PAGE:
An analysis of galvanic skin response measurements correlated with student participation in the electronic response programs of a general education biology course

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Ketcham, Beverly Lynn, 1949-
Nisbet, Jerry J.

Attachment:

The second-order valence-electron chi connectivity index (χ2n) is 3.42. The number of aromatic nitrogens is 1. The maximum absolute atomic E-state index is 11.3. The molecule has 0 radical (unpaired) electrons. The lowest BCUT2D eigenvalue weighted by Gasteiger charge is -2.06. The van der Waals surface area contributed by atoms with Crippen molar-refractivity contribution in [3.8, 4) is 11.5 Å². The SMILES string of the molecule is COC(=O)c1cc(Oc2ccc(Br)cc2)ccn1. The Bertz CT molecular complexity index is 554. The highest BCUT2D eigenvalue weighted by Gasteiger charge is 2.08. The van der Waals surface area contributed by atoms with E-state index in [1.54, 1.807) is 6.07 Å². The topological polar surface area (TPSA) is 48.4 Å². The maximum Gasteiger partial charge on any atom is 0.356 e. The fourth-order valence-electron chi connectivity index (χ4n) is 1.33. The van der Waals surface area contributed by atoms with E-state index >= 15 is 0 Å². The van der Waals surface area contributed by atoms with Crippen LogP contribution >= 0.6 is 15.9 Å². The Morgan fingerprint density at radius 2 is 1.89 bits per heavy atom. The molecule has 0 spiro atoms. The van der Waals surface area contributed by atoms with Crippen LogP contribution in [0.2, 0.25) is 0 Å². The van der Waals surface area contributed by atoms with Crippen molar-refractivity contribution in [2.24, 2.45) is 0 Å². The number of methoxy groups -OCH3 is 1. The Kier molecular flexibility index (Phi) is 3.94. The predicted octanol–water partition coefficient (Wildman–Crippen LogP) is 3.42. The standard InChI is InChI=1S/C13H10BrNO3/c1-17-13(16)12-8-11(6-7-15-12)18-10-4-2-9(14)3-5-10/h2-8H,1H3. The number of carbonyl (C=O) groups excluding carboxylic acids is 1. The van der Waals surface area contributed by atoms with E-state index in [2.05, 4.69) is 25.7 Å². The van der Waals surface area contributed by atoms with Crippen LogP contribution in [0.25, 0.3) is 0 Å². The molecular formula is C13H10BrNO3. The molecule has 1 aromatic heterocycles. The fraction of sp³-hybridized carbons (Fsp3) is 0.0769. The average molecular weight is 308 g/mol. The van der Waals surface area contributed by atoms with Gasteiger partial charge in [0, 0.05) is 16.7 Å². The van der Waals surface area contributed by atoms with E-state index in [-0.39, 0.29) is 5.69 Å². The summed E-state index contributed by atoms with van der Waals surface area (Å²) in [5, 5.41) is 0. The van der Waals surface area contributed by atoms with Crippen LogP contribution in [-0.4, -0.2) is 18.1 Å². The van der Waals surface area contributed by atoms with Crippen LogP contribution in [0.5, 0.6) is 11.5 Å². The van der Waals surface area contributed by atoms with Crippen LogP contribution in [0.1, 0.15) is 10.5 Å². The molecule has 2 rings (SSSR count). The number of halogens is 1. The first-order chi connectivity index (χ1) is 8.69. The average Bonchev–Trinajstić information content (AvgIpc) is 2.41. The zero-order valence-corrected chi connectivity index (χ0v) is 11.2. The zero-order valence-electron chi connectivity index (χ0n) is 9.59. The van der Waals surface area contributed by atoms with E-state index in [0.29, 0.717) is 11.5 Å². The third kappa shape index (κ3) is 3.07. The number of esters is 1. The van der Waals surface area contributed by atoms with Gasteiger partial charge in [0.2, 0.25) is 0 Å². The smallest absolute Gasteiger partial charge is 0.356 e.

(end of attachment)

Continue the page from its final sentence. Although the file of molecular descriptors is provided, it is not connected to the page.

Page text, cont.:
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Educators frequently neglect efforts to evaluate the affective components of instructional programs even though most agree that the affective domain is as important, or even more important, than the cognitive domain in learning. Measurement of cognitive attainment is easily accomplished, however, measurement of students' feelings, attitudes, concerns and values is difficult to accomplish.The purpose of the present research was to measure galvanic skin response (GSR) reactions of students to multi-media programs which were created to effect attitude change toward biological concepts in nonscience majors, and to thereby identify learning strategies or combinations of strategies that produce emotional and physiological reactions.The electronic response (ER) system of the Department of Biology at Ball State University was utilized in conducting the study. The effectiveness of producing emotional arousal by the strategies involved in nine ER programs was sampled by using the galvanic skin response (GSR) to measure the change in electrical skin conductance. The population tested for each ER program consisted of 30 subjects. An approximately equal number of males and females and an approximately equal number of morning, mid-day and afternoon sessions were sampled.In the treatment of data, the maximum GSR resistance, following specific ER program events, was calculated using a latency of approximately three seconds. Resistance per unit area of electrode plate surface was calculated in ohms/mm2 and converted to conductance (mhos/mm2). To establish a basis for comparing the emotional and attitudinal impact of each electronic response program, the maximum conductance for each event and information components of each event sequence was averaged for the 30 subjects.A dependent t-test for paired observations was utilized to determine the significant conductance change of corresponding components of the initial and final event sequences in each ER program. In those situations which were significant at the .05 probability level, farther comparisons were made between corresponding components of the initial and middle and middle and final event sequences. The t-test was also utilized to determine the significance of mean changes in conductance between selected information and question and question and answer slides within event sequences which produced a greater or lower conductance than previous event sequences, and those in which little variance or observable differences among components occurred.The principal conclusion drawn from the study is that the electronic response programs provide an effective mechanism for increasing emotional arousal, increasing involvement, and creating attitude change. All of the nine electronic response programs produced a gradual rise in average conductance from the beginning to the end of each program.Extremes in GSR reactions occurred in response to different types and combinations of narrative, pictorial presentations and musicalselections. Situations which created a mood or conveyed a feeling, possessed emotionally toned narrative or slides, or required a value stance or judgment produced the greatest GSR reactions. Calming, quiet, and relaxing music, unmoving slides, unemotional narration, questions lacking challenge or treating non-controversial subject matter, produced the smallest GSR reactions.The present study supports the contention that multiple stimuli, which increase the number of senses incorporated in the learning process and the interaction (response-reinforcement) of the learner, produce a greater emotional reaction than stimuli in one sense modality.The author considers that emotional responses involved and related with affective learning are as important, or more important, than cognitive attainment. Further investigations of the relationship between multimedia components and emotional arousal need to be carried out to ascertain the appropriate blending or combinations of stimuli which provide the best or most effective learning situations. Data obtained through research in the cognitive and affective aspects of instructional designs should also be correlated to determine how the most effective learning strategies can be developed.